|Jonathan Epstein is joining United Talent Agency after his run at IGN Entertainment.
"Right now, we're helping companies scope out the opportunities in the gaming space," Mr. Epstein said. "We know the desire is there. We just need to find out who should be partnered with whom."
Mr. Epstein is also developing a nationwide location-based entertainment concept that would include gaming elements and provide opportunities for sponsors.
He will work alongside Brent Weinstein, who has already begun building UTA's gaming and interactive business. Mr. Weinstein will continue to focus on pairing the agency's clientele of writers, directors and actors with software publishers and developers, as well as help those clients license games to turn into films or TV shows. For one deal, director John Singleton (Universal's 2 Fast 2 Furious) will create "John Singleton's Fear and Respect" for Midway Games.
"The gaming industry and the entertainment industry have amazing synergies which seem obvious but have yet to be fully realized," said UTA board member Jeremy Zimmer. "Our strategy in adding Jon to the agency and establishing UTA in the geographic heart of the gaming industry is to build a deeper, more effective relationship between the games industry, Hollywood and brands who are seeking innovative marketing solutions."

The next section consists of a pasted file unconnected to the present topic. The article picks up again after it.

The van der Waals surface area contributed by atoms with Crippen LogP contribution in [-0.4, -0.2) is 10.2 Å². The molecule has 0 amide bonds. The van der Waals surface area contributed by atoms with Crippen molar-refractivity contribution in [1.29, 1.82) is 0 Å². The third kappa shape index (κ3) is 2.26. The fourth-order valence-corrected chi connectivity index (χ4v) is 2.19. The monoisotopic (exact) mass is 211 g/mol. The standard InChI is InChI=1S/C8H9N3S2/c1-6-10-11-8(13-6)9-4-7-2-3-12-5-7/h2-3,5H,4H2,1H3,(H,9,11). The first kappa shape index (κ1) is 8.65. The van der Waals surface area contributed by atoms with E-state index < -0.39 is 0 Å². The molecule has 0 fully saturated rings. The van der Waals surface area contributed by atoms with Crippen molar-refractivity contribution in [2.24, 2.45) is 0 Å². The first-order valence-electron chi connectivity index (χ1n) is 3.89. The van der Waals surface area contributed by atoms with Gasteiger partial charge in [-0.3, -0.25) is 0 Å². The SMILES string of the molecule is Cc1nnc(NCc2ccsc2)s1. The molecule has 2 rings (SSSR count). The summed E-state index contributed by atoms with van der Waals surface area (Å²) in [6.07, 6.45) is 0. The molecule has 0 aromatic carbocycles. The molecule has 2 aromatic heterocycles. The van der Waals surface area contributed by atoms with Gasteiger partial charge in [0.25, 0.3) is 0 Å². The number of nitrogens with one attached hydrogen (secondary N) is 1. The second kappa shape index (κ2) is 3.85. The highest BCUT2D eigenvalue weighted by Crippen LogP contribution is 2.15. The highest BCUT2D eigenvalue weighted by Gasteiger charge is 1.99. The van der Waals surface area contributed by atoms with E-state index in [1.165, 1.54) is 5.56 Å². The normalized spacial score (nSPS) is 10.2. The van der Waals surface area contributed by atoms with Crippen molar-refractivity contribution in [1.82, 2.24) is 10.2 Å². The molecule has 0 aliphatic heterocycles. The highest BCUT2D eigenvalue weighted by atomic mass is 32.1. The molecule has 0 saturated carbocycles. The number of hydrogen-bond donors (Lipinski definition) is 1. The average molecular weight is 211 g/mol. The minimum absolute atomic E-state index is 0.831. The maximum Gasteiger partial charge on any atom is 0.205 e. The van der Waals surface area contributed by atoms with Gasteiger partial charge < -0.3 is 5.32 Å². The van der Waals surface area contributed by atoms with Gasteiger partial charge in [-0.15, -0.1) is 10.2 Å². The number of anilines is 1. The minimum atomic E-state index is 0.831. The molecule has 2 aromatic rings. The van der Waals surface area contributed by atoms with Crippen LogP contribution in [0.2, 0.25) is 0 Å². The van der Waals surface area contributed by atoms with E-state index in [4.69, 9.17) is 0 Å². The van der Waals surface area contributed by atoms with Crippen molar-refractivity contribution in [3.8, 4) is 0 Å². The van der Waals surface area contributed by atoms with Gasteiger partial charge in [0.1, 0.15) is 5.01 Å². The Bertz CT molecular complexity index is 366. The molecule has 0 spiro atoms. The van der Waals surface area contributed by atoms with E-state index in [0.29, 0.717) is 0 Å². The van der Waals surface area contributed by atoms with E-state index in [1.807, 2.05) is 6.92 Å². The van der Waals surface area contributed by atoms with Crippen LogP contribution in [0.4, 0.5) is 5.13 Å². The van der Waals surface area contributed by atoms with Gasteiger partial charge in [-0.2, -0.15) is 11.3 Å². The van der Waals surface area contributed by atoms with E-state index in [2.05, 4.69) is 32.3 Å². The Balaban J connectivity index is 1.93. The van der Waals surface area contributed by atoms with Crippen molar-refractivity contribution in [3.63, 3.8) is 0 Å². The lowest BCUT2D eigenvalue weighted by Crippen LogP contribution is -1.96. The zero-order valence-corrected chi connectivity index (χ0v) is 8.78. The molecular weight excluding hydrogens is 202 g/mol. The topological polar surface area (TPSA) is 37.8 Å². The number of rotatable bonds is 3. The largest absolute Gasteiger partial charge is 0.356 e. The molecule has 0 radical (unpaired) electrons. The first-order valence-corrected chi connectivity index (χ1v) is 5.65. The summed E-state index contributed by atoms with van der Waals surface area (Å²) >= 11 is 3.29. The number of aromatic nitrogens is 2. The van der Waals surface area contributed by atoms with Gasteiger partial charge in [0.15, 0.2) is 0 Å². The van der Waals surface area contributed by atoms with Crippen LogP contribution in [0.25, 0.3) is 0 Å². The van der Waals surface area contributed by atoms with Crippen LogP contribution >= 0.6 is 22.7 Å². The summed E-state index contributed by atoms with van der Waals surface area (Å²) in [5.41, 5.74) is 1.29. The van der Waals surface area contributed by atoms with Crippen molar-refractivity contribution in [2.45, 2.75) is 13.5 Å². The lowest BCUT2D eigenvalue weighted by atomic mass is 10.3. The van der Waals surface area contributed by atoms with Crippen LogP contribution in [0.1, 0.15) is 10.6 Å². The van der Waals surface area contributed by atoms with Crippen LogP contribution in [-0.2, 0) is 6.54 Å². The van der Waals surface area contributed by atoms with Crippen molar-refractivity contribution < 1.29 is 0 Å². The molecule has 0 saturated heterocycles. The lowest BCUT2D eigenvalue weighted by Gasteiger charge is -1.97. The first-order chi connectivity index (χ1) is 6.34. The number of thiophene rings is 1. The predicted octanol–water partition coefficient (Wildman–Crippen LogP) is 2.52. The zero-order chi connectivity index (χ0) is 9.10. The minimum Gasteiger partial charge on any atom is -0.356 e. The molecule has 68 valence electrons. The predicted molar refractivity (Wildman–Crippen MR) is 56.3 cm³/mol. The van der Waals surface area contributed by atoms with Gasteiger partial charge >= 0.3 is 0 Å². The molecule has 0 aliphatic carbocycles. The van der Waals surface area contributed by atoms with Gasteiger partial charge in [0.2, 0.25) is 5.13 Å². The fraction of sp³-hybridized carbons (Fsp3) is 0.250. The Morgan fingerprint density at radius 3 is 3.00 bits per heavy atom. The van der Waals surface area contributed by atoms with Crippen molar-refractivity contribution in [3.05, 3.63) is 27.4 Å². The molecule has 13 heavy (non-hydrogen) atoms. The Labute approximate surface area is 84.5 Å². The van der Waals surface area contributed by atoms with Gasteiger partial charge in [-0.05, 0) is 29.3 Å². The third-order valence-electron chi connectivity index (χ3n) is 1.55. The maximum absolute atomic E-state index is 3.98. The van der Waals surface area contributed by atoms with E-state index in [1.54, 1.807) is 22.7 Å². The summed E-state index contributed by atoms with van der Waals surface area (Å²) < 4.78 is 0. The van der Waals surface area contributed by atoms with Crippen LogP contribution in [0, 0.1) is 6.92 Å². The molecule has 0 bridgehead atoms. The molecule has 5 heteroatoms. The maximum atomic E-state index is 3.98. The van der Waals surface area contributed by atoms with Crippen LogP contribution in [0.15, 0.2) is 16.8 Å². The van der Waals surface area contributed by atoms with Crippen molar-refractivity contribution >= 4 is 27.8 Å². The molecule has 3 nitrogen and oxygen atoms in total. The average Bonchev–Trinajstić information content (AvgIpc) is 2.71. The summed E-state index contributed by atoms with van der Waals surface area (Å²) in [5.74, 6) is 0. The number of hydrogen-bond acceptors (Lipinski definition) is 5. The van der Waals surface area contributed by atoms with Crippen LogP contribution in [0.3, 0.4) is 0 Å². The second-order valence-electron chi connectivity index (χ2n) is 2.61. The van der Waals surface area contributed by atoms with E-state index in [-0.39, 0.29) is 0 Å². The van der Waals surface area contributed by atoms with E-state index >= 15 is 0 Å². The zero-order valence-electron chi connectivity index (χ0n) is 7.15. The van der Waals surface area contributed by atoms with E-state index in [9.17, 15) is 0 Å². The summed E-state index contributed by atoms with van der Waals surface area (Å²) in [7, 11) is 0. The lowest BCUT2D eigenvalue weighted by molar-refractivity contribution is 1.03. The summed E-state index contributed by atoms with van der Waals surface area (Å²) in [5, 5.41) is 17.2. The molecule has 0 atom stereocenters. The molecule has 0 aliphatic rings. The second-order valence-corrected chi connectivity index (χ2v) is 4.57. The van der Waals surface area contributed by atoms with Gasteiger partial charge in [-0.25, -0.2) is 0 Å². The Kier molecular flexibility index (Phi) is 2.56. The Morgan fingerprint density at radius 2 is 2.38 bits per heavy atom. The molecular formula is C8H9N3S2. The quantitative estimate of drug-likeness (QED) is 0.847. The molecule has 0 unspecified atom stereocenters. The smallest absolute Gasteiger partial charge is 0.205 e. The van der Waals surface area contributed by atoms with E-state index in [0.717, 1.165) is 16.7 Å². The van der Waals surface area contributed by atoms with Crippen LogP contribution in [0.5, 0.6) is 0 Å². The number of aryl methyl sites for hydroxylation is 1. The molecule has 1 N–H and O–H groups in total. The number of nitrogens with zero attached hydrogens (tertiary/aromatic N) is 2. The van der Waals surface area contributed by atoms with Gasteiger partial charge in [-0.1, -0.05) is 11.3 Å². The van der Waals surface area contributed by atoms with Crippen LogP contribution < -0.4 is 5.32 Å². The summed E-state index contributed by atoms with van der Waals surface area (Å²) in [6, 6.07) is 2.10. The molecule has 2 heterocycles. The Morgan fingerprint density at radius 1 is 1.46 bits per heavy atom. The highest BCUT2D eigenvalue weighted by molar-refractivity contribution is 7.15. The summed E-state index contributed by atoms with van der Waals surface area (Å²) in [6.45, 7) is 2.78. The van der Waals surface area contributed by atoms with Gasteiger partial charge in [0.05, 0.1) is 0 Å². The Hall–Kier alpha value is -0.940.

As part of the hire, Mr. Epstein will open UTA's first office in San Francisco, in order to be closer to major video-game publishers and developers, as well as other interactive companies.
Landing Mr. Epstein is considered a coup for UTA.
Other major talent agencies in Hollywood, including Creative Artists Agency, the William Morris Agency, International Creative Management and Endeavor, have created their own in-house video-game divisions, but in most cases, those groups have focused primarily on brokering deals that will deliver their actors, directors and writers into the games space. Few, if any, have agents dedicated solely to creating opportunities for advertisers in games.
"The games industry is a large and sometimes bewildering industry," Mr. Epstein said. "There are 2,000 different companies one could partner with. If you're not from the gaming space, it's pretty hard to figure out the best way to integrate a brand with a game."
"The earlier you are in the development process, the more opportunities you have to shape, within reason, the manifestation of your brand," Mr. Epstein said. "As you get in at the end of the process, you're talking about billboards and signage."
Since announcing that he would be leaving IGN Entertainment last year, Mr. Epstein has been approached by talent agencies in Hollywood and ad shops on Madison Avenue. He also considered offers by venture capital firms.
In the end, he chose UTA, because "when I sat back and looked at where I can do more impactful work, have more fun and learn more, this seemed liked a pretty clear choice," Mr. Epstein said. "UTA offered the best platform, in terms of people and the culture. They have a solid existing practice that I didn't feel like I had to start from scratch."
As president of GameSpy, Mr. Epstein transformed the company into the largest subscription-based gaming Web site, and later merged the company with IGN Entertainment. More than 50 million gamers each month log on to GameSpy.com. Before that, he served as founding president and CEO of video-game Web site GameSpot.com, which has built a strong business from advertisers looking to connect with gamers.